Hold On to History

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Those who don’t own the past are bound to repeat it. We should not just learn history from pages and movies; it’s the job of antiques to be teachers of generations.

Society looks at significant individuals, not the everyday objects. Antiques like furniture and kitchen appliances show ordinary life. During the nuclear era of the 1950s, household appliances were modeled after WW2 machines and flying atom bombs. Even cars of the time are representative of war-induced progress, featuring prominent fins with jet age styling. A 57 Chevy Bel Air, an American icon, depicts aviation innovation with skyward facing fins. The bright, candy-like cars paint a picture of an economic boom. History sees the upcoming nuclear threat of long-range ICBMs, not how people dealt with this reality on a daily basis. When looking back, we don’t see the daily struggle of food and gas rations, we see the allies storming Normandy. We may not be historians, but looking at antiques can make anyone a student.

By learning the function of antiques, I see the engineers designing the item and consumers who bought it. Consumers, the middle class’s 9-to-5 lives, are overlooked. Society is made up of everyday people, not the figureheads remembered by history. We understand the past by learning about the culture from everyday people.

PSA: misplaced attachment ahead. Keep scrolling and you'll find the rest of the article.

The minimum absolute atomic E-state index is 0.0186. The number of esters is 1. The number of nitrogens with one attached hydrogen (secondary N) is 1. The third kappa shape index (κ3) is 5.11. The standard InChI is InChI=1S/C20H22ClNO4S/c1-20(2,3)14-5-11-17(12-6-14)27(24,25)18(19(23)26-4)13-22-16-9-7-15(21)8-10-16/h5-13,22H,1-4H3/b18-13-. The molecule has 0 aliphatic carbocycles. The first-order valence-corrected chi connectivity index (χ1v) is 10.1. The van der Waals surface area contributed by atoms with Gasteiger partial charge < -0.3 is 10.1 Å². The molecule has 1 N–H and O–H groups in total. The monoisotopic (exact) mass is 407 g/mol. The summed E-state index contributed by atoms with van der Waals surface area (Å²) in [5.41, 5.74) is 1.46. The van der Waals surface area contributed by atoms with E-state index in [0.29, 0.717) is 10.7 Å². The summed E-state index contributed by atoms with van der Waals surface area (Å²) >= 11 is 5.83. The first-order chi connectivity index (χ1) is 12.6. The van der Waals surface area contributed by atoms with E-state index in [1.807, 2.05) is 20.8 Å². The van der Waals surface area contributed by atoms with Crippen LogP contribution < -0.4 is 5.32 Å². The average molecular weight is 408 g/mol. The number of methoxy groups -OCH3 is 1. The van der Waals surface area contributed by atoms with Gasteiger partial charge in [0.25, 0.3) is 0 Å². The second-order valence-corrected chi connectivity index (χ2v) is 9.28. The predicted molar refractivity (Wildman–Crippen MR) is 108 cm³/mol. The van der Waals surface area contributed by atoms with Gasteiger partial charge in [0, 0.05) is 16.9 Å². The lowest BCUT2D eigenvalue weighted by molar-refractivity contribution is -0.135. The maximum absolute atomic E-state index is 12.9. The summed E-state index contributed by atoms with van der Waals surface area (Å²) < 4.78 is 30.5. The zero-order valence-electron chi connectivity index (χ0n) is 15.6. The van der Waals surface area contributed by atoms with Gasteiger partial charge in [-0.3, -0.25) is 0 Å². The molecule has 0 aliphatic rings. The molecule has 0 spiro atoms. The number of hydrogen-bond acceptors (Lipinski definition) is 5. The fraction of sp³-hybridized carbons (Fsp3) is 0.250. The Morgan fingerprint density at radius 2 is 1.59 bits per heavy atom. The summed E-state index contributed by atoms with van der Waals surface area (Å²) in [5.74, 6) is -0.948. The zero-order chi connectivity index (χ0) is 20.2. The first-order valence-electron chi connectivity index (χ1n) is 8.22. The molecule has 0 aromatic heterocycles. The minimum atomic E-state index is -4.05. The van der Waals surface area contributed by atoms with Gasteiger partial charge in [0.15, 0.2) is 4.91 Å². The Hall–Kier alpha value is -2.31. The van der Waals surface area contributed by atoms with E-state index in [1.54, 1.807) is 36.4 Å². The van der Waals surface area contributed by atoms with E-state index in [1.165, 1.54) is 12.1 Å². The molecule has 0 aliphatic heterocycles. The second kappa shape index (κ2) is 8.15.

Iron and steel built the foundation of mid-century life, now faux materials and cheap substances infect products, fake wood and plastics that drown in the ocean. Companies today exercise planned obsolescence instead of reliability. In the past, the average Joe kept their possessions until they failed. There was little buying and a lot of reusing; appliances were used till they fell apart.  The Great Depression reinforced this need to stretch the value of the dollar. Now, disposable is the name of the game. Now, we have to keep up to date with the most recent trends: the newest iPhones and Jordans. If we don’t keep up with the newest technologies, fashion, furniture, etc., then civilization leaves us in the past.

Designers like Sarah Schreiber from House Beautiful explore this epidemic: big box stores consumerizing our lives, specifically IKEA. Free enterprise and consumerism have smothered the ability to reuse. People may say this is a choice, but we are peer pressured and tormented into updating. I have an “old” Samsung S6 that still works, yet am attacked for having an outdated phone.

When we throw away these objects, we lose part of the past, all while polluting our Earth. We need antiques to show everyday life in a world that only remembers the influential. We need to start collect antiques more and finally learn from the past.

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